Prosecutor: Better Than A Good Night’s Sleep

Recently, I posted about a very controversial sentence imposed on a mother who beat a man with a bat because he was listed as a sex offender.  Lawyers were appalled.  Mothers were delighted.  On the heels of Tammy Gibson’s three months comes Anthony Cappuccio’s home detention.  It seems that Cappuccio abused his position as a church youth leader:

[Cappuccio] provided alcohol and smoked pot with some of the teens at concerts, then let them drive home. He engaged in a lengthy sexual relationship with one of the boys. He viewed pornographic images of young males on his office computer. He cheated on his pregnant wife, once cutting short a vacation for a rendezvous with the teen boy….

It might seem to some that he was a prime candidate for Tammy Gibson’s bat, right?  Yet not only did Cappuccio not get a good beating, but he was allowed to serve his 3 to 23 month sentence on house arrest.  Did I mention that Cappuccio was a prosecutor? Hence, sentencing maven Doug Berman’s question: Do prosecutors gone bad often get breaks at sentencing?

The answer, it seems, is a very loud and clear “yes”.  It seems to be very helpful to have friends in the system, and far more painful for those friends to impose a sentence even approaching what an outsider might receive.  Consider another prosecutor, this one working in one of the most serious United States Attorney’s offices in the country in a District known for its lack of mercy and harsh sentences, Daniel Perlmutter.

A former Federal prosecutor was sentenced to a three-year prison term yesterday for stealing drugs and cash from the United States Attorney’s office in Manhattan.

The sentence was imposed on Daniel N. Perlmutter, who had pleaded guilty in October to taking $41,800 and five pounds of drugs from the office while working there as a prosecutor. He was arrested and fired when the theft was discovered last May.

Judge Charles E. Stewart Jr., calling it a particularly difficult sentence, imposed the prison term and five years of probation on Mr. Perlmutter, who will be eligible for parole after one year in prison.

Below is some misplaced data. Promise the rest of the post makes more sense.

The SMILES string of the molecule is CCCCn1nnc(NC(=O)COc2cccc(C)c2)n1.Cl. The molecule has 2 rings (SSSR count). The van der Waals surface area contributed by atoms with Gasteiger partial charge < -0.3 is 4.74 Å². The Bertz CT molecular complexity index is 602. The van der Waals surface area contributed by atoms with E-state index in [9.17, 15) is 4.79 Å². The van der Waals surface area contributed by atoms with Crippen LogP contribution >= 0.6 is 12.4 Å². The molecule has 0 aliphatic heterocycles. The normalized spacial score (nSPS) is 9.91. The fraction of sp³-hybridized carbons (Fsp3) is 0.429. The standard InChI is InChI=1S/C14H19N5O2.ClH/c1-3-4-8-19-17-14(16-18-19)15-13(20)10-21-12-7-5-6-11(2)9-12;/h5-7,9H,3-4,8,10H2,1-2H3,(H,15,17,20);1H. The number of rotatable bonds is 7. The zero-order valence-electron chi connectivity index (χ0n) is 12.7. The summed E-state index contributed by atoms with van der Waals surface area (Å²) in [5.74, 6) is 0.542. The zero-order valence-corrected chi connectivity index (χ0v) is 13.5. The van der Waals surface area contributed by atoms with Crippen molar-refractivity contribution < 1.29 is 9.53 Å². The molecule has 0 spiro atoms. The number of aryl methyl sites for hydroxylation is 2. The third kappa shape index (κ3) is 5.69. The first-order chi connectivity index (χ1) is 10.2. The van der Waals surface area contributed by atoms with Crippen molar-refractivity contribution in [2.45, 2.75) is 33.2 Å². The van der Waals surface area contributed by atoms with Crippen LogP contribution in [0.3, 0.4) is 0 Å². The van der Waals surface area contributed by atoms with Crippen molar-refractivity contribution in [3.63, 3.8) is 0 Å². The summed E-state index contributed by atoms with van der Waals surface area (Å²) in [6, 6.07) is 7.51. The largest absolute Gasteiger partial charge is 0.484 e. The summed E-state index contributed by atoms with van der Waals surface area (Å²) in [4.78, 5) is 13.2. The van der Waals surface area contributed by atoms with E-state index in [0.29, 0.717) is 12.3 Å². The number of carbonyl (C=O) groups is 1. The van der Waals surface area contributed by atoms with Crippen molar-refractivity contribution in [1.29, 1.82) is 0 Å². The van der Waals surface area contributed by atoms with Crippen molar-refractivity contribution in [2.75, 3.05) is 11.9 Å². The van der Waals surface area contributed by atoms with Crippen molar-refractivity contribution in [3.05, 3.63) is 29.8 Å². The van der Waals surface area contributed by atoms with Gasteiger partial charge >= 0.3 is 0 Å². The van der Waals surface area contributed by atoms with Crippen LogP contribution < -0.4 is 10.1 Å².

The judge said the requisite words that Perlmutter had disgraced his office.  Perlmutter said the requisite words that he disgraced his officer.  Consider all those drug mules doing 10 year mandatory minimum sentences out of the Southern District of New York, and ask yourself, did Perlmutter get off easy?

Rudolph W. Giuliani, the United States Attorney for the Southern District, which includes Manhattan, said later that 12 years would have been the ”appropriate sentence” in view of Mr. Perlmutter’s ”personal betrayal” of his office and colleagues.

Never one to miss an opportunity at self-aggrandizement, Rudy ignored the fact that the maximum was 10 years.  But that aside, the sentence imposed on Dan was shockingly light. 

Conceptually, a prosecutor who commits a crime inherently commits two offenses to society.  The first is the crime itself, or in Cappuccio’s case, many crimes against boys who were placed in his care as a church youth leader.  The second is the violation of his oath, of the power and trust placed in him as a prosecutor.  It would seem that he should receive a sentence of sufficient severity to reflect both wrongs.  Instead, we see the role that connection plays in the sense of what constitutes an appropriate punishment, how a judge “feels” about the person standing before him for sentence.

Just yesterday, I submitted a very substantial pre-sentence memorandum to the court in a case coming up for sentence.  After reading it, my client thought it was great, but asked me the relevant question.  “Do you think it’s going to make a difference?”  I told him that I hoped it would, that it should, that it was something we had to do in order to make the judge understand and appreciate the propriety of the sentence on this particular human being.  But I then told him, “Of course, I would trade it off in an instant if I could guarantee that the judge gets a good night’s sleep the night before.”

So do prosecutors who commit crimes get a break?  You betcha.  It’s even better than a good night’s sleep.